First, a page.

There won’t be much of a honeymoon for Gov.-elect Eric Greitens.
As one of his first acts in office, Greitens may have to cut hundreds of millions of dollars from Missouri’s budget — a move that could impact programs from education to public safety to economic development.
“If things keep going the way they are, the day after Gov. Greitens is sworn in he’ll have to sit down and make some incredibly difficult decisions about where to restrict spending,” said Rep. Scott Fitzpatrick, a southwest Missouri Republican who will be the next chairman of the House budget committee. “There’s not going to be anything more pressing he’ll have to deal with on his first day.”
The revenue situation could improve, or outgoing Gov. Jay Nixon could cut the budget before Greitens takes office in January. But the current trajectory of the state’s finances paints a daunting picture for the incoming administration.
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Fitzpatrick puts the budget shortfall that Greitens could inherit at $200 million. Traci Gleason, director of communications at the liberal think tank Missouri Budget Project, says it’s more likely closer to $300 million.
Greitens, a Republican who has never held elected office, offered few specifics on his budget plans during the campaign. He didn’t respond to requests for comment by The Star.
The causes for the budget troubles are many.
Corporate income tax collections were down more than $90 million last year, and are down $35 million so far this year. The decline is partially attributable to lawmakers voting in 2011 to phase out the corporate franchise tax.
Adding to the dramatic drop in corporate income tax collections was a spike in tax refunds in June, just before the 2016 fiscal year ended.
The $27 billion budget for fiscal year 2016 was based on state tax collections growing by roughly 3 percent. But tax refunds and the decline in corporate taxes resulted in only 0.9 percent growth.
That meant the 2017 fiscal year that began July 1 started out in a hole, Fitzpatrick said. In order to keep the budget balanced, revenue needed to grow by twice what lawmakers originally expected when they passed the budget earlier this year.
Even though Nixon has already cut more than $150 million from this year’s budget, revenue has remained relatively flat and more cuts will be needed, Fitzpatrick said.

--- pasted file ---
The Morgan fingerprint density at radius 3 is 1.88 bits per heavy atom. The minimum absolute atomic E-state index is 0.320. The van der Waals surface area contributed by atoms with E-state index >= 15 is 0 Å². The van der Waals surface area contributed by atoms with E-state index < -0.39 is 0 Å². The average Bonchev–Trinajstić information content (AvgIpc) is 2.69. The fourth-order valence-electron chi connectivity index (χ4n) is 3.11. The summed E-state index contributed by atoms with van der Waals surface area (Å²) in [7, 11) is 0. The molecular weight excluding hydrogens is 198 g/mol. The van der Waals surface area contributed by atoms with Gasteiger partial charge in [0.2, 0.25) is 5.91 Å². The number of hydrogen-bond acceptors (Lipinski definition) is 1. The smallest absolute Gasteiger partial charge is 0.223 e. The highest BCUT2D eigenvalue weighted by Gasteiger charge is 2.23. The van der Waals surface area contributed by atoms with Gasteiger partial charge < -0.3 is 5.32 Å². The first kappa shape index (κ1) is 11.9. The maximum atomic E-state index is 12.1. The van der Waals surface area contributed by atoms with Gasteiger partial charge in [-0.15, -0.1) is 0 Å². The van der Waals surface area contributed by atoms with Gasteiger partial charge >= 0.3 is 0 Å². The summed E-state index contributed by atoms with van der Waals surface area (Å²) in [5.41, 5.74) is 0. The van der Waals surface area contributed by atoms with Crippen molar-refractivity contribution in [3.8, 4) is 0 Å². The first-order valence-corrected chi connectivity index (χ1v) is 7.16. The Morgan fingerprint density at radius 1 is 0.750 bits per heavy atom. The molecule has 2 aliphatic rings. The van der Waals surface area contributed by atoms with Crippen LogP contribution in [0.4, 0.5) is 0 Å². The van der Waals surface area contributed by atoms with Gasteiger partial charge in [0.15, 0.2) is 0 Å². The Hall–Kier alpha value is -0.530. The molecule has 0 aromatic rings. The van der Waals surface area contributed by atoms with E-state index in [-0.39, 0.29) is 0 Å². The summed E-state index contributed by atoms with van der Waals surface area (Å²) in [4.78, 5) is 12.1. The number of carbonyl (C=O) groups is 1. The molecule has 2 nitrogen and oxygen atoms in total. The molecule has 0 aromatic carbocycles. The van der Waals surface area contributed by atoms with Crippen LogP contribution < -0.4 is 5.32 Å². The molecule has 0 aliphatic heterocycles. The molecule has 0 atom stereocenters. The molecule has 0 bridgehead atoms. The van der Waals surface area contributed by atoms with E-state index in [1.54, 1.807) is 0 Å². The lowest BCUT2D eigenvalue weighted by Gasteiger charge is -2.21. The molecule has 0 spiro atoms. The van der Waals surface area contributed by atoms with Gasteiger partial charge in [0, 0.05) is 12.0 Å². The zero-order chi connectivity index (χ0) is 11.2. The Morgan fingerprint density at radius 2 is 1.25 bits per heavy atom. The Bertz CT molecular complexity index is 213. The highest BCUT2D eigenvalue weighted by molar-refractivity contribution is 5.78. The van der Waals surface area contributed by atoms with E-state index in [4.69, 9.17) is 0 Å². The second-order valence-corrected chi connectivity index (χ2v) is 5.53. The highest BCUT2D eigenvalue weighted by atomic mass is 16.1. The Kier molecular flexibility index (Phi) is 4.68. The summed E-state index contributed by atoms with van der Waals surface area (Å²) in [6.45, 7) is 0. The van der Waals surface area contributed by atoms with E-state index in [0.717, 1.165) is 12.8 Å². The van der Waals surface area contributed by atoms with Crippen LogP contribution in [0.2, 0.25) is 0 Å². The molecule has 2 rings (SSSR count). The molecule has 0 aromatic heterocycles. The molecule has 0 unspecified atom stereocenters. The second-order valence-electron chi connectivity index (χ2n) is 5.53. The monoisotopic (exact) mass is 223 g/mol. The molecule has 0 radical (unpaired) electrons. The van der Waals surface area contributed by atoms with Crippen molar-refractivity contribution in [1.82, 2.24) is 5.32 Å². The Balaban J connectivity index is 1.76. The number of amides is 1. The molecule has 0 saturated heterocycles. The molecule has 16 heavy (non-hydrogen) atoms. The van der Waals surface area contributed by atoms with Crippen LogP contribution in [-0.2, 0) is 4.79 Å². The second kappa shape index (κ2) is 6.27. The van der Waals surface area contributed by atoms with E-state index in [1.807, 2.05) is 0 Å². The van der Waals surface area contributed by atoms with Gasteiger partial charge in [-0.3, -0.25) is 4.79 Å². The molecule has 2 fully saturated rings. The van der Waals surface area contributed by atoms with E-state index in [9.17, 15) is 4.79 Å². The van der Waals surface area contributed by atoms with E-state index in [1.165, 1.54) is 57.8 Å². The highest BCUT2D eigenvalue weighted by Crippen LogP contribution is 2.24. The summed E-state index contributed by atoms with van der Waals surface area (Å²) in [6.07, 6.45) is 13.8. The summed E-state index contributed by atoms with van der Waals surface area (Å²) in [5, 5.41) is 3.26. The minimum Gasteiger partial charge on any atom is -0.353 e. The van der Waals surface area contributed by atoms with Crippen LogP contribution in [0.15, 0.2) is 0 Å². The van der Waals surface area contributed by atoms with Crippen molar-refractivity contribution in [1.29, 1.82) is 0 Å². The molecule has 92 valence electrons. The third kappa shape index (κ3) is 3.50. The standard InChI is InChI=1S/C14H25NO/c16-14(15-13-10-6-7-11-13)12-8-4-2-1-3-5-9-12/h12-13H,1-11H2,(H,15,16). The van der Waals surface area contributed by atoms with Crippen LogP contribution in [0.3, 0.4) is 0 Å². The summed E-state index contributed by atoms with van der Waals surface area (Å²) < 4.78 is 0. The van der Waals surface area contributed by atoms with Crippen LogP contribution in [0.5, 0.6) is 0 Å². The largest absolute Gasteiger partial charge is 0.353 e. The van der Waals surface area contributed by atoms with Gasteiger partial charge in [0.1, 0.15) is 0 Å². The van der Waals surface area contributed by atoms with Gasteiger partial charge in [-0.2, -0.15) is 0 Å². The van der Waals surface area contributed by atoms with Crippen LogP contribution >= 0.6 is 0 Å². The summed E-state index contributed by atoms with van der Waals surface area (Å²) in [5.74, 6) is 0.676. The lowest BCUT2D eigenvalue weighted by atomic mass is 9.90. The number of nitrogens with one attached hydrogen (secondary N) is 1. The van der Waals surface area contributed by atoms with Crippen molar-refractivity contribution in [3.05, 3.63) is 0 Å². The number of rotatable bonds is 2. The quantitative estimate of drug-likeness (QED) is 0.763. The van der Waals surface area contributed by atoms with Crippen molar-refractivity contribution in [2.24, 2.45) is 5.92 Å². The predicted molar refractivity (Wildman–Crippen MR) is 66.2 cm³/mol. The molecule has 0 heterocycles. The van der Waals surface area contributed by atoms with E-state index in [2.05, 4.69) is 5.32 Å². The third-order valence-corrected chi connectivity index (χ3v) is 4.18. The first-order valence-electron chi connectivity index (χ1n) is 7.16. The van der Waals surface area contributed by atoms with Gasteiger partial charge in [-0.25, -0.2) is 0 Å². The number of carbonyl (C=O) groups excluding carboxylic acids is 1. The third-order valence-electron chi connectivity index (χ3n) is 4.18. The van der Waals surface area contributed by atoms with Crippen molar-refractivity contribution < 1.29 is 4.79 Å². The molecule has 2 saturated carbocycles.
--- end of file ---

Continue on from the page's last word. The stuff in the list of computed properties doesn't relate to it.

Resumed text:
“Ideally, this is something Gov. Nixon should address before January,” Fitzpatrick said. “If he doesn’t, or unless there’s drastic improvements in revenues, we’re far from being where we need to be to make the budget work.”
A spokeswoman for the governor’s office of budget and planning said Nixon will not know whether he will need to take further action until next month when revenue estimates for the next budget are finalized.
Gleason of the Missouri Budget Project said the decision to eliminate the corporate franchise tax, coupled with numerous other tax breaks approved by lawmakers in recent years, have put Missouri’s finances on shaky ground.
“We have had challenges from the recession, but we’ve also made a lot of decisions in the last decade that are making this a perennial issue,” she said. “It’s a structural problem.”
She said she hopes lawmakers would be open to revamping Missouri’s tax code in order to “make the pie bigger instead of spending so much time arguing over the scraps.”
Rep. Kip Kendrick, a Columbia Democrat who sits on the House budget committee, said a focus on “special interest tax cuts” has translated into an inability to properly fund the state’s priorities.
“I fully expect education, especially public higher education, to bear the brunt of Gov.-elect Greitens’ (budget) withholds,” Kendrick said. “Unless the majority party comes to its senses, we will rapidly approach a Kansas-style meltdown.”
Kansas lawmakers are facing an estimated $350 million budget hole in the current fiscal year, with most blaming massive tax cuts passed in 2012 that took 330,000 limited liability companies off the state’s tax rolls and reduced individual tax rates.
Missouri passed a $600 million tax cut in 2014, but it hasn’t begun to phase in yet.
While the budget situation in Missouri isn’t as dire as in Kansas, there are still immense challenges.
Lawmakers have been unable to come to a consensus on how to fund Missouri’s crumbling transportation infrastructure system, not to mention pay for an estimated $3 billion rebuild of Interstate 70. They also face nearly $600 million in deferred maintenance costs for state buildings.
And while revenues remain flat, projected costs for entitlement programs like Medicaid are already seeing a steep increase once again.
Fitzpatrick, who was first elected in 2012, said that when lawmakers return to Jefferson City to begin working on the budget in January they’ll face “by far the most challenging budget cycle in my years in office.”
“There are a lot of hard decisions that are going to have to be made.”